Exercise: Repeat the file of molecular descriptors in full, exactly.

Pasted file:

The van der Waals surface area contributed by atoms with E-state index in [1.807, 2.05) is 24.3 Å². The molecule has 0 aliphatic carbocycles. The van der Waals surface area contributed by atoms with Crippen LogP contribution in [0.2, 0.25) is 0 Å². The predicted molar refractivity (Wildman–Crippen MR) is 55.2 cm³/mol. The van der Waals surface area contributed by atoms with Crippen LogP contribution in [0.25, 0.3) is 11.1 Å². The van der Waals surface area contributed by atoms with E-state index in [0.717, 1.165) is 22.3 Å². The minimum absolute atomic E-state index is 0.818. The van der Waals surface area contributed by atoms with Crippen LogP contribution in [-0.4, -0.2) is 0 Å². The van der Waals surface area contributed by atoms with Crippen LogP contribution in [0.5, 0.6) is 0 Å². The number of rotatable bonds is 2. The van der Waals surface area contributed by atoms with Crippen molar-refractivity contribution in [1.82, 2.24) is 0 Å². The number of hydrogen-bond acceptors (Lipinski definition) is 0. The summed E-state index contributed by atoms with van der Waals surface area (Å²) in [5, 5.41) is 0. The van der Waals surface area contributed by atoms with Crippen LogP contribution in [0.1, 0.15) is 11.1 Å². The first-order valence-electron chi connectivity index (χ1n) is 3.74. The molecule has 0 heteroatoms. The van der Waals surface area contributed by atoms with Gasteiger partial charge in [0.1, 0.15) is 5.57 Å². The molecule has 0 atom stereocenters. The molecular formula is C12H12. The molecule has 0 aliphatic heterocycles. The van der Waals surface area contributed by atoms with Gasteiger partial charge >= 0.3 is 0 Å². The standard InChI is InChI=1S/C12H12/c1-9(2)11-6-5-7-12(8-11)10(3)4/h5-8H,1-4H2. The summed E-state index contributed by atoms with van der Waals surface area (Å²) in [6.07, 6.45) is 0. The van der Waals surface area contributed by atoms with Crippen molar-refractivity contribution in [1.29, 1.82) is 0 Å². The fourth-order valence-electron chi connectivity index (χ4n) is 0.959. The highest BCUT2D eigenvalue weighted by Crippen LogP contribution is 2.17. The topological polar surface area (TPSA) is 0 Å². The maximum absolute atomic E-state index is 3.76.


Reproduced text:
The van der Waals surface area contributed by atoms with E-state index in [1.807, 2.05) is 24.3 Å². The molecule has 0 aliphatic carbocycles. The van der Waals surface area contributed by atoms with Crippen LogP contribution in [0.2, 0.25) is 0 Å². The predicted molar refractivity (Wildman–Crippen MR) is 55.2 cm³/mol. The van der Waals surface area contributed by atoms with Crippen LogP contribution in [0.25, 0.3) is 11.1 Å². The van der Waals surface area contributed by atoms with E-state index in [0.717, 1.165) is 22.3 Å². The minimum absolute atomic E-state index is 0.818. The van der Waals surface area contributed by atoms with Crippen LogP contribution in [-0.4, -0.2) is 0 Å². The van der Waals surface area contributed by atoms with Crippen LogP contribution in [0.5, 0.6) is 0 Å². The number of rotatable bonds is 2. The van der Waals surface area contributed by atoms with Crippen molar-refractivity contribution in [1.82, 2.24) is 0 Å². The number of hydrogen-bond acceptors (Lipinski definition) is 0. The summed E-state index contributed by atoms with van der Waals surface area (Å²) in [5, 5.41) is 0. The van der Waals surface area contributed by atoms with Crippen LogP contribution in [0.1, 0.15) is 11.1 Å². The first-order valence-electron chi connectivity index (χ1n) is 3.74. The molecule has 0 heteroatoms. The van der Waals surface area contributed by atoms with Gasteiger partial charge in [0.1, 0.15) is 5.57 Å². The molecule has 0 atom stereocenters. The molecular formula is C12H12. The molecule has 0 aliphatic heterocycles. The van der Waals surface area contributed by atoms with Gasteiger partial charge >= 0.3 is 0 Å². The standard InChI is InChI=1S/C12H12/c1-9(2)11-6-5-7-12(8-11)10(3)4/h5-8H,1-4H2. The summed E-state index contributed by atoms with van der Waals surface area (Å²) in [6.07, 6.45) is 0. The van der Waals surface area contributed by atoms with Crippen molar-refractivity contribution in [1.29, 1.82) is 0 Å². The fourth-order valence-electron chi connectivity index (χ4n) is 0.959. The highest BCUT2D eigenvalue weighted by Crippen LogP contribution is 2.17. The topological polar surface area (TPSA) is 0 Å². The maximum absolute atomic E-state index is 3.76.